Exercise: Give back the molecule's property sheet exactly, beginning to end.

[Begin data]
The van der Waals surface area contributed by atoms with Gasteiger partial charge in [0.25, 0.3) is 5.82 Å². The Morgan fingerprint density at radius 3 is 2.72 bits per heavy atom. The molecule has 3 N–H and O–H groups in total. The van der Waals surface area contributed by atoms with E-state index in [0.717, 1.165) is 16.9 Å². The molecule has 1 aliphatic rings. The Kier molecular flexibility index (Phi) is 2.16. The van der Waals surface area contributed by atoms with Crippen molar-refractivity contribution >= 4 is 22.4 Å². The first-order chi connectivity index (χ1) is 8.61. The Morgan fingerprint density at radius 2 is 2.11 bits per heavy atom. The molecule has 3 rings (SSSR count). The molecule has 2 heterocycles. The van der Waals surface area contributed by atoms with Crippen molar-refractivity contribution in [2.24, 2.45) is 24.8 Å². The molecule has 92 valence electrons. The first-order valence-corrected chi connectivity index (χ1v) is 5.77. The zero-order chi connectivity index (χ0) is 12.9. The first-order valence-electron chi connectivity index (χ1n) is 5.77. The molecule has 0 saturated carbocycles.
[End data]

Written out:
The van der Waals surface area contributed by atoms with Gasteiger partial charge in [0.25, 0.3) is 5.82 Å². The Morgan fingerprint density at radius 3 is 2.72 bits per heavy atom. The molecule has 3 N–H and O–H groups in total. The van der Waals surface area contributed by atoms with E-state index in [0.717, 1.165) is 16.9 Å². The molecule has 1 aliphatic rings. The Kier molecular flexibility index (Phi) is 2.16. The van der Waals surface area contributed by atoms with Crippen molar-refractivity contribution >= 4 is 22.4 Å². The first-order chi connectivity index (χ1) is 8.61. The Morgan fingerprint density at radius 2 is 2.11 bits per heavy atom. The molecule has 3 rings (SSSR count). The molecule has 2 heterocycles. The van der Waals surface area contributed by atoms with Crippen molar-refractivity contribution in [2.24, 2.45) is 24.8 Å². The molecule has 92 valence electrons. The first-order valence-corrected chi connectivity index (χ1v) is 5.77. The zero-order chi connectivity index (χ0) is 12.9. The first-order valence-electron chi connectivity index (χ1n) is 5.77. The molecule has 0 saturated carbocycles.